Because the Blacklegged Tick is present in this area, it is important to alert you to a new tool being examined by the Government of Canada and the Halifax Regional Municipality as one way to help mitigate the numbers.
A research study – the first of its kind in Canada – was launched this fall to help reduce the risk of Lyme disease. Deer Treatment Systems have been set up using pesticides to kill Blacklegged Ticks on white-tailed deer in the areas of Bedford (Admiral’s Cove Park/Magazine Hill) and Lunenburg.
The project will help determine if the systems are economical and efficient and be in place when ticks are active – early October to mid-December/ late March through to end of June.
The systems hold a central bin containing corn. Surrounding the bin are four posts similar to paint rollers treated with the pesticide Permethrin. The deer are attracted to the corn and come to feed from the systems. To reach the feed they must come into contact with the rollers that apply Permethrin to the deer’s head and neck area. While the pesticide is not toxic to humans and does not pose a health risk, cat owners are urged to keep their cats away from the stations.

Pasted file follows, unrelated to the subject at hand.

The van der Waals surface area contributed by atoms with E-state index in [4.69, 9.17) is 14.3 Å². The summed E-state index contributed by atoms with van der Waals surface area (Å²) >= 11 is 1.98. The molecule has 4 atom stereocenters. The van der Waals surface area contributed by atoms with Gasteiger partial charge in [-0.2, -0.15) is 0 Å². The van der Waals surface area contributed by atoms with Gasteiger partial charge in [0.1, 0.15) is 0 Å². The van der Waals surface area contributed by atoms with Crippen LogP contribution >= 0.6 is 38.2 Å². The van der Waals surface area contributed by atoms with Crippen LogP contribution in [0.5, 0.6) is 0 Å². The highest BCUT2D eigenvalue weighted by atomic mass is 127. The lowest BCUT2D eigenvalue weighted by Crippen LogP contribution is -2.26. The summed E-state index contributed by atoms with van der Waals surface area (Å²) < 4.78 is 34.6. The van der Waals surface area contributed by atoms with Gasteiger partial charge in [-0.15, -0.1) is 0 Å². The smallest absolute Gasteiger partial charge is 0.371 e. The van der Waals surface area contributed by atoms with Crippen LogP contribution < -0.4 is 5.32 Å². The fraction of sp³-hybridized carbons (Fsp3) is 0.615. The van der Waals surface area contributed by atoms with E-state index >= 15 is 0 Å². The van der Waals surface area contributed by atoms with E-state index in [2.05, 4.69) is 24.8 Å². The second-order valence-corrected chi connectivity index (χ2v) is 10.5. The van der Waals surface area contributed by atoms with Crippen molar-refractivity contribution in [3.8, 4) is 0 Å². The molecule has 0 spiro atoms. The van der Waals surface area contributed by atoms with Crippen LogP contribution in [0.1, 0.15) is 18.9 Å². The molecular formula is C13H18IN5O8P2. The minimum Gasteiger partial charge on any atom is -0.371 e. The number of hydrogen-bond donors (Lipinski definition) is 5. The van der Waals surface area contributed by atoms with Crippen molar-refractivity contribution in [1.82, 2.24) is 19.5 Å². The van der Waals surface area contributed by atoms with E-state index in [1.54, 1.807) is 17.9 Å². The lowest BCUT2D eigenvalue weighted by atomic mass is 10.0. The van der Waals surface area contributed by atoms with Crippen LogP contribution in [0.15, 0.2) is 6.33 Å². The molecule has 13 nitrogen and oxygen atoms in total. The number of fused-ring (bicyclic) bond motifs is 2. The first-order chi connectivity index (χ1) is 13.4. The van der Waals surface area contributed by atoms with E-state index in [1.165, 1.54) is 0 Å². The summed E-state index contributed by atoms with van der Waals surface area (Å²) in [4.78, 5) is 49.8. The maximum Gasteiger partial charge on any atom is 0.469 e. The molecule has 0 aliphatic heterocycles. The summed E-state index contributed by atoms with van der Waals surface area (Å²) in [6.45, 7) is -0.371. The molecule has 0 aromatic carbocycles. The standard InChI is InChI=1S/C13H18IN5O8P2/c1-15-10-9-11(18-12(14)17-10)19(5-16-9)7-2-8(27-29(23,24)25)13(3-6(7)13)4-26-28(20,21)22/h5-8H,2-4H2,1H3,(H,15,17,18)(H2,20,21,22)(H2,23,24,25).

What you can do to protect yourself and your family?
Before using the park:
– Apply insect repellent (always follow manufacturers’ instructions).
– Cover as much of your skin as possible by wearing long pants, enclosed footwear, by tucking your shirt into your pants and pant legs into your socks.
– Wear light-coloured clothes (tight weave) to see ticks more easily.
– Walk on well-travelled paths away from high grass and other vegetation.
– Check yourself, your children, and your pets after walking in grassy or wooded areas. Remove ticks as soon as you find them.
The Blacklegged Tick is the only species of tick to carry Lyme disease. It must have been attached to the skin for at least 24 hours to transmit the bacteria.
There is no way to eradicate the tick but all levels of government continue to work together to help mitigate numbers and control the spread of Lyme disease.
For more information on Lyme disease, visit www.phac-aspc.gc.ca or call your local Public Health Services office at 481-5800.